Heavy Snorers May Be At Risk for Sleep Apnea

By | July 23, 2016

Sleep apnea literally means, “stop breathing during sleep,” and that is exactly what happens to thousands of people who are affected by the disorder. Millions more are undiagnosed because their symptoms are simply explained away as tiredness or other factors. If someone has sleep apnea, a neurological problem causes soft tissues to repeatedly block the airway during sleep, causing the sufferer to literally gasp for air.

Symptoms and features of sleep apnea include: (1)Excessive sleepiness during the day, lack of concentration, forgetfulness; (2) High blood pressure; (3) Obesity; (4) Loud snoring, snorting or gasping; (5)Irritability; (6) Depression;(7) Excessive sweating at night; (8) Insomnia or restless sleep; and (9) Confusion upon wakening and morning headaches

Usually a partner recognizes symptoms before the patient, because the person sharing a room is all too aware of the loud snoring, a sudden snort or gasp for air, and constant restlessness. Someone with sleep apnea can actually stop breathing for about 10 seconds at a time, up to 400 times in one night!

Sleep apnea can be attributed to physical features, such as a receding chin or large neck, and external factors, such as use of sleeping pills, obesity, nighttime alcoholic beverages, heartburn and high altitudes.

The facts of sleep apnea are: (1)An estimated 18-25 million people have sleep apnea; (2) Less than one million people realize it; (3) Probably 30-40 million people have some kind of sleep disorder and most are unaware of it; (4) Sleep disorders add 15.9 billion to the total health care bill in the United States; (5) Severe sleep apnea sufferers stop breathing more than 50 times per hour; (6) 10% of men of working age, 2% of women and 3% of children have sleep apnea; (7) Obese children are four times as likely to suffer from sleep apnea than children of average weight; (8) African-American children are 3½ times more at risk than children of other races; (9) 56,000 automobile crashes stem annually from driver fatigue; and (10) Drivers with sleep disorders often react slower than drivers slightly above the legal alcohol limit.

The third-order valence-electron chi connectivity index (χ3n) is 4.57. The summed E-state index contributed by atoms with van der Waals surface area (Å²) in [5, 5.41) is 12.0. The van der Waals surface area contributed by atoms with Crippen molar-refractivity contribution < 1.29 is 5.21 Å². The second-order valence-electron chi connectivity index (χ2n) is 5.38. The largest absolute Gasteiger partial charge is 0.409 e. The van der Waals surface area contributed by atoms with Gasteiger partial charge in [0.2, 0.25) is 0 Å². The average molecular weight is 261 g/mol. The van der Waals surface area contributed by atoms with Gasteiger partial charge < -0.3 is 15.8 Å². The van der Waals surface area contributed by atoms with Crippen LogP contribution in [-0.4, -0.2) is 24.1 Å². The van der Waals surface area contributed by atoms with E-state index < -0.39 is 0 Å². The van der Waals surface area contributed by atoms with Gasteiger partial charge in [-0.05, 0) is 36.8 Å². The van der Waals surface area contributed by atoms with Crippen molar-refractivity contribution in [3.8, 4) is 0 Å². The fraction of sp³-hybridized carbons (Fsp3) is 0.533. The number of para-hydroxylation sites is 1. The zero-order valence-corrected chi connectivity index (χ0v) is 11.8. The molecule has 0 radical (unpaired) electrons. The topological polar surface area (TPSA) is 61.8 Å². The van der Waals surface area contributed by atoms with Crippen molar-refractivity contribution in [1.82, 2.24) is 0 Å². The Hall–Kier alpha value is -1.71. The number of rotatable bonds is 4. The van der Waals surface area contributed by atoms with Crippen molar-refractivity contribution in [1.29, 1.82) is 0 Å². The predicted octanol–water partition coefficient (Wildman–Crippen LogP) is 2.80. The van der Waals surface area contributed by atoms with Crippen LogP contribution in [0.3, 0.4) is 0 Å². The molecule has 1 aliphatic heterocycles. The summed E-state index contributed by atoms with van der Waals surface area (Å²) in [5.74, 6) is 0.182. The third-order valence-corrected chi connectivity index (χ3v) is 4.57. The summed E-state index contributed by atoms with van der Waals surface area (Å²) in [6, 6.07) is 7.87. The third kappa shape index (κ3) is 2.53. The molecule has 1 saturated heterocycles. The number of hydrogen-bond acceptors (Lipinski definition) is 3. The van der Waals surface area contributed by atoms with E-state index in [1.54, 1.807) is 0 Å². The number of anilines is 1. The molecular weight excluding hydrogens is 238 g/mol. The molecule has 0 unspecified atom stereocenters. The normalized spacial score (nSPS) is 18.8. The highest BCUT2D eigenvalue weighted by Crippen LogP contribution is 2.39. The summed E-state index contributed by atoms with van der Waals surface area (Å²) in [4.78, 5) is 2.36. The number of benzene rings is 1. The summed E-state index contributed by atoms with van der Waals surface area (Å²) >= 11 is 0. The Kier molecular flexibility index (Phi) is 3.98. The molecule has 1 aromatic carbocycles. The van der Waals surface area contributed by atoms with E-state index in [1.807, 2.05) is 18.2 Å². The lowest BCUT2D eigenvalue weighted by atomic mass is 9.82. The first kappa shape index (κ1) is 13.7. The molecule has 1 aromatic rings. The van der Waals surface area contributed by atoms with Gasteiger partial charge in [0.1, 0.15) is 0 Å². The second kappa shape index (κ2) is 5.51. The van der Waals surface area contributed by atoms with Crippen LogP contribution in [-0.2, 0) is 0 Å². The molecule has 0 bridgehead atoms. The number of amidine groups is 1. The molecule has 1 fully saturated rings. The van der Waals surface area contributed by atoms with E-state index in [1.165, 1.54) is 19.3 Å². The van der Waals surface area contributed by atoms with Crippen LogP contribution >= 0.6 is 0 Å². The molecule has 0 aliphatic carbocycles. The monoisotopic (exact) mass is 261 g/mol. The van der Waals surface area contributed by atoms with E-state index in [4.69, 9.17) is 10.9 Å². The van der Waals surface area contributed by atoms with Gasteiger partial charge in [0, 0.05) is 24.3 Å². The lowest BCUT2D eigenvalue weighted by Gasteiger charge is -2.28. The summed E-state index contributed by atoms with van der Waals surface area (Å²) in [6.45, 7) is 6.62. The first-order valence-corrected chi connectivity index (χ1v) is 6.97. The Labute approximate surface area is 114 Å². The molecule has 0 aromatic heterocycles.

You are more at risk if you are: (1) African American; (2) Living in a rural area; (3) Between 40 and 65 years old; (4) A smoker; (5) Drink alcohol at night; and (6) Diabetic.

There are serious consequences to ignoring this potentially life-threatening disorder. If untreated, your risk of heart attack, heart disease and stroke is higher. The risk of accidents is also increased because if you drive or operate machinery, you may not be as focused as you could be after a restful sleep.

How to diagnose sleep apnea:
Most physicians are not trained extensively in sleep disorders and do not usually focus on them. You should be aware of the symptoms, and if you believe you or someone you love may have this problem, contact our office or your physician. A sleep test is usually performed to monitor the extent of the problem. Additionally, a special questionnaire may help determine whether the symptoms indicate sleep apnea.

Relief for the chronic snorer:
If you are not diagnosed with sleep apnea, as a habitual snorer you may be able to receive help with an anti-snoring dental device. There are many different devices available to you. This pliable plastic appliance should be carefully fitted by us to ensure it will stay in place while you sleep.

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